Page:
By Katie Engelhart - Wednesday, February 27, 2013 - 0 Comments
Britain is talking about a girl. She is 16-year-old Lauren Marbe, who scored 161…
Britain is talking about a girl. She is 16-year-old Lauren Marbe, who scored 161 on a school IQ test—one point higher than Stephen Hawking, Bill Gates and even Albert Einstein and enough to qualify her (by a very safe margin) for membership in Mensa: the global “high IQ society” whose members have an IQ score in the top two per cent.
British media outlets, however, have reported the story with something less than editorial grace—the Daily Mail declared she’s both “ditzy” and “officially smarter than Einstein!” and most of the headlines drew attention to the fact that Marbe is an “Essex girl.” Essex is the southeast British region from whence Marbe hails. It is also something of a pejorative: a stereotype used to describe British women who are vulgar, promiscuous and somewhat dim-witted.
Even Marbe embraces the traits commonly associated with the Essex region: “I am blond, I do wear makeup and I do go out. I love my fake tan and fake nails as well so I guess I am a bit of an Essex girl,” she told British reporters. “[My teachers] had always thought I was blond and a bit ditzy.”
Marbe—who aspires to study architecture at Cambridge University, or perhaps become a West End stage actress—hopes her Mensa membership will persuade critics that great minds can reside in the blondest of heads. One imagines a boy with comparable mental agility would not be asked to account for the colour of his locks.
By Kate Lunau - Tuesday, November 27, 2012 at 6:00 AM - 0 Comments
Younger and younger children are getting IQ tests. Kate Lunau follows one family’s journey into the land of the supersmart
When Anthony Popa-Urria was born, his family noticed he was an especially alert, curious child. By six months, he could recognize colours. When he was eight months old, “I showed him flash cards, like ‘1,2,3,’ or ‘A,B,C,’ and he picked up what I requested,” his grandmother Felicia Popa proudly says, and at 10 months, he could recite the alphabet. Around his first birthday, Anthony surprised his family by reading numbers off the calendar in their family doctor’s office, shouting them out as he went. A pediatrician in Calgary, where his family lives, later concluded he was gifted.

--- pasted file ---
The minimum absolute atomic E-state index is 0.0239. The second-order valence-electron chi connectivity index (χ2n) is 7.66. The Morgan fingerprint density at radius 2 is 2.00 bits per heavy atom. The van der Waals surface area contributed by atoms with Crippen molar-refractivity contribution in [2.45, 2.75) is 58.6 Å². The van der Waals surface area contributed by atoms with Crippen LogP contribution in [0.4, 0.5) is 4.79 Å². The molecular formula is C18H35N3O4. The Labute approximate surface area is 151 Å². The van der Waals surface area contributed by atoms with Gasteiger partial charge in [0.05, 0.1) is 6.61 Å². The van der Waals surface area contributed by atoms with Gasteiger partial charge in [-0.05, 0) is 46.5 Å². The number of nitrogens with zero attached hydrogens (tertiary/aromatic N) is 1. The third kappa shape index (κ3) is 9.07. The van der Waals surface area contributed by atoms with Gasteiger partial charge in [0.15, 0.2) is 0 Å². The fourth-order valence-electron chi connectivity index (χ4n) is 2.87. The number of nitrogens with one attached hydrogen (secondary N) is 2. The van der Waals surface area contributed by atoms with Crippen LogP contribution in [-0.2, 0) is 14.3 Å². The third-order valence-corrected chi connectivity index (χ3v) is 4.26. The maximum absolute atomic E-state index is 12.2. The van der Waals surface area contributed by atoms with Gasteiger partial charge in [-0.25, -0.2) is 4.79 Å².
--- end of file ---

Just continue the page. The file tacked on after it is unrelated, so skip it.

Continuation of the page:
Curious to find out more about this precocious toddler’s intellect, Felicia and Anthony’s mom, Laura Popa, took him to London, England, to see psychologist Joan Freeman, who specializes in kids with high intellect. She gave Anthony—then two years and eight months old—a full examination including an IQ test, and pinned his score at an incredible 154.
Anthony, who turned three in June, can speak English and Spanish, and understands Romanian (his father, Juan Carlos Urria, is Cuban; Laura and her parents are from Romania). He knows 60 countries and their capitals, Felicia says, “and what he doesn’t know, he looks up himself.” He’s been able to read “almost any word” since he was 18 months old, and can count to 1,000. Anthony can boot up the family computer and do Internet searches on his own. What’s a family to do with such a bright child, who isn’t even old enough for kindergarten? “There are limited resources for kids this young,” Laura says. “We thought, ‘Mensa caters to a high IQ.’ ” Continue…